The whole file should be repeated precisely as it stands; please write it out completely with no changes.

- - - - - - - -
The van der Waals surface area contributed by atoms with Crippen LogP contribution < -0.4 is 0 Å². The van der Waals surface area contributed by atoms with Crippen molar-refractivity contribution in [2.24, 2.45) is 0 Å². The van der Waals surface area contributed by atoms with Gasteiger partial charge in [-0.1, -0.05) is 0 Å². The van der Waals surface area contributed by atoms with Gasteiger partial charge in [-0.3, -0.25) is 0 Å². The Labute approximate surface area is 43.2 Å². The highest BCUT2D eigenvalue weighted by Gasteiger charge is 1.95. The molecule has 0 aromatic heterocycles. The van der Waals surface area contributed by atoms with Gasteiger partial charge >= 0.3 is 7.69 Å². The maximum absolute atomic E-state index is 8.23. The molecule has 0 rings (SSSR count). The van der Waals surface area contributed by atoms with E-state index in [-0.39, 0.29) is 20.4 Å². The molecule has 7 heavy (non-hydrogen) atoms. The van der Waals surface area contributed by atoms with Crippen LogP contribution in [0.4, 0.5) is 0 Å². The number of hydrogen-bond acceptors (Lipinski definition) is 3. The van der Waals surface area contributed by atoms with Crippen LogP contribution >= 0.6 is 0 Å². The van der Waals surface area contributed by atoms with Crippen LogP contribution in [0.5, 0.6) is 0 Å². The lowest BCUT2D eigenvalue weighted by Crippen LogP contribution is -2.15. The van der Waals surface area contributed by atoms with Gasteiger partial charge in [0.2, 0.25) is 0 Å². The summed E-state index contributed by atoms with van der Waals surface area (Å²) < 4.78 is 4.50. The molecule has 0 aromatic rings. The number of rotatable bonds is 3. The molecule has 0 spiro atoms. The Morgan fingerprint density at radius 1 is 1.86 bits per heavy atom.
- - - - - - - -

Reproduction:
The van der Waals surface area contributed by atoms with Crippen LogP contribution < -0.4 is 0 Å². The van der Waals surface area contributed by atoms with Crippen molar-refractivity contribution in [2.24, 2.45) is 0 Å². The van der Waals surface area contributed by atoms with Gasteiger partial charge in [-0.1, -0.05) is 0 Å². The van der Waals surface area contributed by atoms with Gasteiger partial charge in [-0.3, -0.25) is 0 Å². The Labute approximate surface area is 43.2 Å². The highest BCUT2D eigenvalue weighted by Gasteiger charge is 1.95. The molecule has 0 aromatic heterocycles. The van der Waals surface area contributed by atoms with Gasteiger partial charge >= 0.3 is 7.69 Å². The maximum absolute atomic E-state index is 8.23. The molecule has 0 rings (SSSR count). The van der Waals surface area contributed by atoms with E-state index in [-0.39, 0.29) is 20.4 Å². The molecule has 7 heavy (non-hydrogen) atoms. The van der Waals surface area contributed by atoms with Crippen LogP contribution in [0.4, 0.5) is 0 Å². The number of hydrogen-bond acceptors (Lipinski definition) is 3. The van der Waals surface area contributed by atoms with Crippen LogP contribution >= 0.6 is 0 Å². The van der Waals surface area contributed by atoms with Crippen LogP contribution in [0.5, 0.6) is 0 Å². The lowest BCUT2D eigenvalue weighted by Crippen LogP contribution is -2.15. The van der Waals surface area contributed by atoms with Gasteiger partial charge in [0.2, 0.25) is 0 Å². The summed E-state index contributed by atoms with van der Waals surface area (Å²) < 4.78 is 4.50. The molecule has 0 aromatic rings. The number of rotatable bonds is 3. The molecule has 0 spiro atoms. The Morgan fingerprint density at radius 1 is 1.86 bits per heavy atom.